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Monday, December 7, 2009

Childhood Cancer Guides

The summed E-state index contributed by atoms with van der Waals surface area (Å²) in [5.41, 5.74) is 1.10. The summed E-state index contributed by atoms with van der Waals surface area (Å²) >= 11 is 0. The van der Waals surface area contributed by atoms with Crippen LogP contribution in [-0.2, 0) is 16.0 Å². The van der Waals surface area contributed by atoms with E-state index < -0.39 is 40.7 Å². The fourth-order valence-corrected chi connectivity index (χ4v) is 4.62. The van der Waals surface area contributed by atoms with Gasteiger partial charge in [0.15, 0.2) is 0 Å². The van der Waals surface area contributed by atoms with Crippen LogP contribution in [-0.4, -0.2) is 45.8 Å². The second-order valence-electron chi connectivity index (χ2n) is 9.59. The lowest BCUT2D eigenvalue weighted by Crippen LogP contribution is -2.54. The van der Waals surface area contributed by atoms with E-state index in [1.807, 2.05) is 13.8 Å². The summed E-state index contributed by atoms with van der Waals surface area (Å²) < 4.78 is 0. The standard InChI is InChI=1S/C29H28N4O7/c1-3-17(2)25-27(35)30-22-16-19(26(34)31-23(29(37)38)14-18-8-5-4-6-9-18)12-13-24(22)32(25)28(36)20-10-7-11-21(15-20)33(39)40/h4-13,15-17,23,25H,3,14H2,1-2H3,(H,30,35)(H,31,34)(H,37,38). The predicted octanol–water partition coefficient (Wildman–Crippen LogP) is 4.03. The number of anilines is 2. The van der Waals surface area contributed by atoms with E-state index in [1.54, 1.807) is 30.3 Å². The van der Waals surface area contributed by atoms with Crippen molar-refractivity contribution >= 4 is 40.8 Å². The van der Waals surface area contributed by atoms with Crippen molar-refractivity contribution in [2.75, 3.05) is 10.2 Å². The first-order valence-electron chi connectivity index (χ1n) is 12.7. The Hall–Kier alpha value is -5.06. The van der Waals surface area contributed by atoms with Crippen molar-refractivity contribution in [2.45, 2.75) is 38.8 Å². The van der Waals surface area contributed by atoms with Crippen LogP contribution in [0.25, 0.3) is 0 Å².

I just got back from Seattle, where we had our last board meeting of the 2009 year for the non-profit I am on the board of. It is very emotional, because the reason I am involved with Childhood Cancer Guides is that I have a child who had and survived childhood cancer. It would of course be worse if I had a child who had not survived, but that is hard to imagine. So it is a labor of relief rather than a labor of love. Relief that I had them when I was going through my son's treatment, that there were people who had managed chemotherapy for over a year and come out of it with not just their sanity but also good humor. The stories I gathered nine years ago were full of cold hard realities, but also hopes, solutions for the inevitable bumps in the road, and dreams for a future. They taught me how to negotiate the path I was dealt rather than the path I would choose. In other words, they did not offer false hope, but real hope. Obtainable hope. It might be easier to leave the experience behind, but I can't. One of the reasons to continue with it is to try to contribute, to offer someone else a life line. That's what these books were for me, and long may they live.

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